However, Apple seemed to have gotten in a sort of advantage lul. They could not get a new OS core of the ground for decades (the old one was scheduled for retirement after version 6, remember), and basically everything grinded to a halt in the process. When Windows 95 hit the scene, all advantages had disapeared and there was no real basis for the steep Mac markup left. Furthermore the change in processor architecture for Apple in the same timeframe, while nescessary gave it a double whammy since execution was poor and initialy performance was abysmall, leaving Apple with slow, expensive machines facing a competition that was significantly more economic and comparable. The came the NT line for business, with no "serious" OS transition from Apple in sight. The rest as they say ...

Just me (Sir to you)
Thursday, September 18, 2003

That GUI timeline site has some interesting screen shots. It's a shame it's spoilt with drivel like this: http://toastytech.com/evil/billsucks.html

John Topley (www.johntopley.com)
Thursday, September 18, 2003

As Dave said, Xerox invented many technologies and concept in common use today. I think the blame game shouldn't be focused on who had it first, but rather why the first guy did nothing with it. Xerox is a great case study on R&D > ROI.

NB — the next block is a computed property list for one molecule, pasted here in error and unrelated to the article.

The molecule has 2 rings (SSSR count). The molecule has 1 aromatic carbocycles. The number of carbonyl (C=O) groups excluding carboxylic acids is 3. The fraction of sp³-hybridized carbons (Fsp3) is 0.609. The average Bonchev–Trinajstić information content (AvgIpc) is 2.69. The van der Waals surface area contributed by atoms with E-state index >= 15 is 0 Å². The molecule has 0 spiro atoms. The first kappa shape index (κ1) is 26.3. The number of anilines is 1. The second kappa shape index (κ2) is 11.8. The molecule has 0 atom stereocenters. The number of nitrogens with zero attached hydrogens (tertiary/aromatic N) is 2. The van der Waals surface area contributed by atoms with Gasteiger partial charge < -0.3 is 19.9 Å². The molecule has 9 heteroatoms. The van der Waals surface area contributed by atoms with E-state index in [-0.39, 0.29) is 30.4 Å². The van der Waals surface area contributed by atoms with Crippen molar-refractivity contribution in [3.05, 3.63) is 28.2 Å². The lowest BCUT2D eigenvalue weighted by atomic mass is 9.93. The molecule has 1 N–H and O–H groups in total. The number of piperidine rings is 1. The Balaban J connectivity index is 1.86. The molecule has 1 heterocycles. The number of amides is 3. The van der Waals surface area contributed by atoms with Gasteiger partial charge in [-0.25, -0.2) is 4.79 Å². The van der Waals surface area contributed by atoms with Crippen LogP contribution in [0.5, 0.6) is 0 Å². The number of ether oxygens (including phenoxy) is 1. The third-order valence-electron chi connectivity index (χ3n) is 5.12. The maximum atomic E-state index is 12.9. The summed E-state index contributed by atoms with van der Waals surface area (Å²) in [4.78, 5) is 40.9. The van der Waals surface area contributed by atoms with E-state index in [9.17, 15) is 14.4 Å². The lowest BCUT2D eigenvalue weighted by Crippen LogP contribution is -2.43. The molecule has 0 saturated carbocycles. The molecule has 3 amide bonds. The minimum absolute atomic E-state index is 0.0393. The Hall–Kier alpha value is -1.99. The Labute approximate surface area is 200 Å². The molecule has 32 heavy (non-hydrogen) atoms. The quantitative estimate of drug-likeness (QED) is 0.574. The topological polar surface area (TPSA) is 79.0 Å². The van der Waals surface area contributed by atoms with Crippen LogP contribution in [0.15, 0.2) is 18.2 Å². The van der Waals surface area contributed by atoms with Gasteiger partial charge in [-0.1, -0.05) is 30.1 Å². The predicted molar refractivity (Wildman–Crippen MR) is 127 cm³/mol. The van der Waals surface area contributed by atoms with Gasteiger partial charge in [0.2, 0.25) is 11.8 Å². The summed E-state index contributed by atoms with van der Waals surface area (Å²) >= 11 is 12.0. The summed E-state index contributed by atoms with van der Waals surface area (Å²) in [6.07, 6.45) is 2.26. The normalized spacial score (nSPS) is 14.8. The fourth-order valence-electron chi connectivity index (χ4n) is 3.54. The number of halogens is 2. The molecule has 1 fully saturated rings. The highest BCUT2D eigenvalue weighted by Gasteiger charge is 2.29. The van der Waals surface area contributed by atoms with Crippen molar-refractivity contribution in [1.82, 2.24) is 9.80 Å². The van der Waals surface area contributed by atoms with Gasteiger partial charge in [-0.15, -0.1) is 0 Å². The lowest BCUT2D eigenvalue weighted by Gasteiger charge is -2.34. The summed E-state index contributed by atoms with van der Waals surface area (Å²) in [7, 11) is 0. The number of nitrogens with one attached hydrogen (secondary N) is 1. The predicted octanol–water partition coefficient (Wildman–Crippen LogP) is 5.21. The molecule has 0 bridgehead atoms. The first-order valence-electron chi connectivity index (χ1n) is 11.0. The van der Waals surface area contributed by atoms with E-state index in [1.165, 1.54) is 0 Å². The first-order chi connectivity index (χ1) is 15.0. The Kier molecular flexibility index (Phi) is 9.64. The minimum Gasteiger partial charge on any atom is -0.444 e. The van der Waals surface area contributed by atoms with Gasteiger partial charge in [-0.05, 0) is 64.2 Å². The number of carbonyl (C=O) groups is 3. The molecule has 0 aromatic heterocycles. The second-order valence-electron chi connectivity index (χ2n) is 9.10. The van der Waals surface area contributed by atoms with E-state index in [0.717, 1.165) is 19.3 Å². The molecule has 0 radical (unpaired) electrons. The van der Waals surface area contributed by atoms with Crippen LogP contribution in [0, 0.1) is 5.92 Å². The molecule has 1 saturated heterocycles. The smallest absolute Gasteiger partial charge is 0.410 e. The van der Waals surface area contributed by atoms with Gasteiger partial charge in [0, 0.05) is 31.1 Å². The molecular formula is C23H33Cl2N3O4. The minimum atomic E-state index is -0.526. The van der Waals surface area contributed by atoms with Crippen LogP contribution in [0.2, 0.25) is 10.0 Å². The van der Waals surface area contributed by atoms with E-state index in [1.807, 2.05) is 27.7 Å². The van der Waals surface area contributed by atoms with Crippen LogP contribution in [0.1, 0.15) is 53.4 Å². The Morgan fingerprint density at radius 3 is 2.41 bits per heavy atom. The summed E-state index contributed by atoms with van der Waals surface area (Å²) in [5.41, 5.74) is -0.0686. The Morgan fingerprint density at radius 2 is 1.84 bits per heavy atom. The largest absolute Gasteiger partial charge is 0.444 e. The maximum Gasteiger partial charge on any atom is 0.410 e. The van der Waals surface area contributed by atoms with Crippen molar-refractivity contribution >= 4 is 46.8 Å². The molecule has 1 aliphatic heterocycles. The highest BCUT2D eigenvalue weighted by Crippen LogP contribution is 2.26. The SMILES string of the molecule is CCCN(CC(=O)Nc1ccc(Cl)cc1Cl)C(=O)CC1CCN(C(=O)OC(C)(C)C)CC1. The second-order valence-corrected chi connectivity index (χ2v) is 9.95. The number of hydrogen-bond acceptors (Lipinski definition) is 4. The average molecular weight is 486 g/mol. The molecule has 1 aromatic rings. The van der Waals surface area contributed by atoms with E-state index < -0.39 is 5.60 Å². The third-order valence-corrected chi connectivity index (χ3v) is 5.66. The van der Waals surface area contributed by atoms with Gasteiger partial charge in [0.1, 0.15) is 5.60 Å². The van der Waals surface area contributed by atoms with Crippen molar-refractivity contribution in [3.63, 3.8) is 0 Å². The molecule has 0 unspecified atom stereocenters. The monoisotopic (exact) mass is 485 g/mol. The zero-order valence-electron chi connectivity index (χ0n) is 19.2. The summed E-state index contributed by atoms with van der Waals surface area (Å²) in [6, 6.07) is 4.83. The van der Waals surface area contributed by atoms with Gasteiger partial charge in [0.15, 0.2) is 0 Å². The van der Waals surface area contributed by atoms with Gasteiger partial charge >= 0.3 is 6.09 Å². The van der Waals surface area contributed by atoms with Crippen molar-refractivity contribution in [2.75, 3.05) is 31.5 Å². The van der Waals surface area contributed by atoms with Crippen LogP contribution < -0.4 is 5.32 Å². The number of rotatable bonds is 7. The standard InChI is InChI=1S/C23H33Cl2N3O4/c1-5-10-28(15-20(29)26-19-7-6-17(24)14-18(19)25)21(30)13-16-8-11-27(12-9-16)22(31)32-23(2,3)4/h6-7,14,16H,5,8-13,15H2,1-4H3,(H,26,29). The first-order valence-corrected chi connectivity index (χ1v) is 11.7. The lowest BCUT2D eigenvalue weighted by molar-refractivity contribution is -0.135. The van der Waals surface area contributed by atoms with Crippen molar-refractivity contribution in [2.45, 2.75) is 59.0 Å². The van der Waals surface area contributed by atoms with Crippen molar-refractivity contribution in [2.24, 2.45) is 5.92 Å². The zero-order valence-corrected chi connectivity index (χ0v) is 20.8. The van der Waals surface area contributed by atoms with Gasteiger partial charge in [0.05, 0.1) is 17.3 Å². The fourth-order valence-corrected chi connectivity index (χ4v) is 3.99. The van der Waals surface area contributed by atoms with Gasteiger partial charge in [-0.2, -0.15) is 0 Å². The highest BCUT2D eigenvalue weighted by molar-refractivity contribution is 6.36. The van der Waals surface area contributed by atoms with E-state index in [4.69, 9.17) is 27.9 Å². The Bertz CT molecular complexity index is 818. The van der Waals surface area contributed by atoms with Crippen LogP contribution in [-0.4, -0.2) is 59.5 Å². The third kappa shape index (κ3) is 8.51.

m
Thursday, September 18, 2003

The main reason Xerox didn't do anything with the work at PARC was cost.

They worked out how much a computer that could use their GUI would cost, and found out that nobody would be able to buy it, and so development was dropped. Of course Moore's law applied, and so it didn't take many years before sufficiently powerful and cheap computers became feasible, but by that time the PAR team had been disbanded.

Stephen Jones
Thursday, September 18, 2003

I don't know for a fact that Xerox did the calculation on the cost of the machine, but it's clear from the first Mac model that they were right. The first Macs had 128K (not meg) of Ram and no hard disk. They were slow and relatively unreliable. The little bomb showed up on the screen all to frequently. PCs of the same era were not much better, but with a much simpler OS they weren't bogged down.

Having said all that, two years later with twice the memory, a hard disc, and considerable application software the Mac was completely usable.

pdq
Friday, September 19, 2003

I'll bring up the mini-skirt suggestion at my next meeting. Good idea Philo

me
Friday, September 19, 2003

I inturned at Adobe back in the '95-'96 time frame.  I remember Apple's new OS was due to ship at any time.  This was a big deal for Adobe as most of their users were still on the Mac.  The failure of Apple to get a new OS into the market under Scully was a huge failing.  Combined with the premium price that was to be paid for what following Windows95 was becoming a sub-premium product pretty much doomed Apple.  Jobs had the brillance to come up with the iMac, but it was probably to late. 

christopher baus
Friday, September 19, 2003